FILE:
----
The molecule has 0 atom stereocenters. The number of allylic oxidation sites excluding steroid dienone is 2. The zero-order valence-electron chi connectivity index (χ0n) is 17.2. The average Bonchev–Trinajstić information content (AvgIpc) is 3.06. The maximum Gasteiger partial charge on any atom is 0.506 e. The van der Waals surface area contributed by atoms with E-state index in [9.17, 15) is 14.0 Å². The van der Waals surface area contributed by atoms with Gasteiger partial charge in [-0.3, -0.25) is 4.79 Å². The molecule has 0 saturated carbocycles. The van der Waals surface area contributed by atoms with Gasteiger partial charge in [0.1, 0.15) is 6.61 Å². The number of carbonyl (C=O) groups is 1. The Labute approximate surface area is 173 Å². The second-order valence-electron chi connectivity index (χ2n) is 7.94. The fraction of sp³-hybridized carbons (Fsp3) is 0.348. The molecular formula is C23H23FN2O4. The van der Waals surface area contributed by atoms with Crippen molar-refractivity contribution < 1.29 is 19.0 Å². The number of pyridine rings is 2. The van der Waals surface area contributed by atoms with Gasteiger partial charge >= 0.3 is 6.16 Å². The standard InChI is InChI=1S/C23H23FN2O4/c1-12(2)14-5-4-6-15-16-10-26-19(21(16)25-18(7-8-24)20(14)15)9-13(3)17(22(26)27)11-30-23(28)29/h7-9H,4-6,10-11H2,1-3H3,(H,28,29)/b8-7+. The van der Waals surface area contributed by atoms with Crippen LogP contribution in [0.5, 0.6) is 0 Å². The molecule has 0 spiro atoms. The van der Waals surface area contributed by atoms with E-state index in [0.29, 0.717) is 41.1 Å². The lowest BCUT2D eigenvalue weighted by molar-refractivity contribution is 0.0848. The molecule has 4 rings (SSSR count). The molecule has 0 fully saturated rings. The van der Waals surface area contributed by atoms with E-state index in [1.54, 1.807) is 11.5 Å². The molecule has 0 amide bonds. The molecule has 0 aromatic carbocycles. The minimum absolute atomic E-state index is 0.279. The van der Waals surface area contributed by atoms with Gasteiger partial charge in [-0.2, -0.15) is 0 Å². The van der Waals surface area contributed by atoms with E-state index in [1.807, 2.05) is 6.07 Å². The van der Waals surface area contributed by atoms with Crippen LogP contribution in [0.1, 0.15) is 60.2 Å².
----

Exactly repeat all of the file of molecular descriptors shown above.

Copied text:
The molecule has 0 atom stereocenters. The number of allylic oxidation sites excluding steroid dienone is 2. The zero-order valence-electron chi connectivity index (χ0n) is 17.2. The average Bonchev–Trinajstić information content (AvgIpc) is 3.06. The maximum Gasteiger partial charge on any atom is 0.506 e. The van der Waals surface area contributed by atoms with E-state index in [9.17, 15) is 14.0 Å². The van der Waals surface area contributed by atoms with Gasteiger partial charge in [-0.3, -0.25) is 4.79 Å². The molecule has 0 saturated carbocycles. The van der Waals surface area contributed by atoms with Gasteiger partial charge in [0.1, 0.15) is 6.61 Å². The number of carbonyl (C=O) groups is 1. The Labute approximate surface area is 173 Å². The second-order valence-electron chi connectivity index (χ2n) is 7.94. The fraction of sp³-hybridized carbons (Fsp3) is 0.348. The molecular formula is C23H23FN2O4. The van der Waals surface area contributed by atoms with Crippen molar-refractivity contribution < 1.29 is 19.0 Å². The number of pyridine rings is 2. The van der Waals surface area contributed by atoms with Gasteiger partial charge >= 0.3 is 6.16 Å². The standard InChI is InChI=1S/C23H23FN2O4/c1-12(2)14-5-4-6-15-16-10-26-19(21(16)25-18(7-8-24)20(14)15)9-13(3)17(22(26)27)11-30-23(28)29/h7-9H,4-6,10-11H2,1-3H3,(H,28,29)/b8-7+. The van der Waals surface area contributed by atoms with Crippen LogP contribution in [0.5, 0.6) is 0 Å². The molecule has 0 spiro atoms. The van der Waals surface area contributed by atoms with E-state index in [0.29, 0.717) is 41.1 Å². The lowest BCUT2D eigenvalue weighted by molar-refractivity contribution is 0.0848. The molecule has 4 rings (SSSR count). The molecule has 0 fully saturated rings. The van der Waals surface area contributed by atoms with E-state index in [1.54, 1.807) is 11.5 Å². The molecule has 0 amide bonds. The molecule has 0 aromatic carbocycles. The minimum absolute atomic E-state index is 0.279. The van der Waals surface area contributed by atoms with Gasteiger partial charge in [-0.2, -0.15) is 0 Å². The van der Waals surface area contributed by atoms with E-state index in [1.807, 2.05) is 6.07 Å². The van der Waals surface area contributed by atoms with Crippen LogP contribution in [0.1, 0.15) is 60.2 Å².